The American pronunciation of “o” in your next example wouldn’t be found in any regional accent of British English that I can call to mind immediately, though there is considerable variation in the pronunciation of this sound – for example, in , and the West Country. Similarly, there are variations in the pronunciation of the “talk, walk, call” vowel and the “no, so, low” diphthong from region to region – but none that I can think of that are close enough to the American pronunciation to be considered the same.

The tap/flap is quite a distinctive feature of American English. It’s not in the standard British English inventory, but you might hear it in some Irish accents.

Overall, there is no regional accent of British English which could be mistaken for American English, in my opinion.

Lil’ Ruby Rose
Anonymous

The American pronunciation of “o” in your next example wouldn’t be found in any regional accent of British English that I can call to mind immediately, though there is considerable variation in the pronunciation of this sound – for example, in , and the West Country. Similarly, there are variations in the pronunciation of the “talk, walk, call” vowel and the “no, so, low” diphthong from region to region – but none that I can think of that are close enough to the American pronunciation to be considered the same.

The tap/flap is quite a distinctive feature of American English. It’s not in the standard British English inventory, but you might hear it in some Irish accents.

I've heard British singers who tap their t's, pronounce the o's in "not, god, etc." like the "a" in "car", ect. Is that because they want to imitate an American Accent, then? Robbie Williams sings that way, he's British, so what kind of British accent does he have?



I've heard British singers who tap their t's, pronounce the o's in "not, god, etc." like the "a" in "car", ect. Is that because they want to imitate an American Accent, then? Robbie Williams sings that way, he's British, so what kind of British accent does he have?

All singers sort of lose their accent when singing. North American singers become non-rhotic, British singers use something like /a/ for most /a/like vowels. The point of articulation is in the middle of the mouth. It's just because it's easier and it sounds better. It's not because they're trying to imitate another accent, it's more because of the sound quality. Other changes that sometimes occur: initial consonants are devoiced-this is not found in any dialect of English. /aI/ is almost always realized as [ a ] followed by [ i ] regardless of the dialect that the singer speaks.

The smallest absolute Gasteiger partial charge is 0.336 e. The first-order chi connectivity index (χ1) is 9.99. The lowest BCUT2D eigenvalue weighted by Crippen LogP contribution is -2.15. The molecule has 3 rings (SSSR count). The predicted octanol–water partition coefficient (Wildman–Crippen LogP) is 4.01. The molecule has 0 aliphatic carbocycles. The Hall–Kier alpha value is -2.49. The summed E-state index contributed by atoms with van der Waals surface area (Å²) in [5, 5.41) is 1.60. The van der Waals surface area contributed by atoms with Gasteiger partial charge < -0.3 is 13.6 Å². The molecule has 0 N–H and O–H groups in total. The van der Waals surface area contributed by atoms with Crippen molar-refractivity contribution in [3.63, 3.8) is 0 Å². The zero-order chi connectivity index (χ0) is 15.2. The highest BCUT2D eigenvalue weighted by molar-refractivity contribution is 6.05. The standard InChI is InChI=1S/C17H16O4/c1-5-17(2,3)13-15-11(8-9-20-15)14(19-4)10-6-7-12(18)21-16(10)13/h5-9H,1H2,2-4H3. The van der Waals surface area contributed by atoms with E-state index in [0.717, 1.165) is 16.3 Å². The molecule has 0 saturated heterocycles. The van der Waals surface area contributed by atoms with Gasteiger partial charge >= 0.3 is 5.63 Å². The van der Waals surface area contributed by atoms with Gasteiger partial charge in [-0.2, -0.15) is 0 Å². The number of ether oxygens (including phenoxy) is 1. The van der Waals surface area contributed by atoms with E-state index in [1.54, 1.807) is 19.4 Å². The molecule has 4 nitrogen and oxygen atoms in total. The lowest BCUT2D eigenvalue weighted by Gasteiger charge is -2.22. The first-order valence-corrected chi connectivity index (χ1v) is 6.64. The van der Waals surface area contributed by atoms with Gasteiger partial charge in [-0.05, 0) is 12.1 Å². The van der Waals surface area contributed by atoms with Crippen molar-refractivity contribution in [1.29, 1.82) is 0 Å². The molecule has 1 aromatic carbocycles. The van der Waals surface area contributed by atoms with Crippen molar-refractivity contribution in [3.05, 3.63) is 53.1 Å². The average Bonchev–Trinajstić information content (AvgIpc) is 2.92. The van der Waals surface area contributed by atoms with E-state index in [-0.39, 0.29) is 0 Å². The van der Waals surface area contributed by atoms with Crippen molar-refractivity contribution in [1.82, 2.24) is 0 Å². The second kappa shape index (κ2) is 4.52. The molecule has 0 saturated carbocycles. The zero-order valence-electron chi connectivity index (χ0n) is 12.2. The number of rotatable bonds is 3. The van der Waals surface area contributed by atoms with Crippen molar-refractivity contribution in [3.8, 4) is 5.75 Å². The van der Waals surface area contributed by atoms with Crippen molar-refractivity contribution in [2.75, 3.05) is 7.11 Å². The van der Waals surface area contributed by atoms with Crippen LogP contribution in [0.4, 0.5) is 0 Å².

Students: We have free audio pronunciation exercises.
Marvin’s right, but there is also a tendency / convention among British pop singers to deliberately adopt a more American pronunciation when singing – and conversely, some singers who very deliberately don’t Americanise their accents in song – for example, Lily Allen or The Streets.

Robbie Williams comes from , so has a distinct regional accent when he’s talking. He sometimes reverts to this in his music, particularly when he’s talking or rapping. I can’t remember the specific song (it may be the one that’s called something like Rock DJ), but there’s a spoken section which includes phrases like “back up”, where his Mancunian accent is particularly strong.

Lil’ Ruby Rose
Ah, now things are getting clear...

I've never heard Robbie Williams's natural accent, I've only heard the accent he uses in his songs. If those accent are different from each other, then he must be trying to Americanize his songs. And so it seems he's not the only one who tries to Americanize songs.

Thanks.
KooyeenAnd so it seems he's not the only one who tries to Americanize songs.
You're right, he isn't: Elton John is another good example of this hmm... phenomenon.
Students: Are you brave enough to let our tutors analyse your pronunciation?
Show more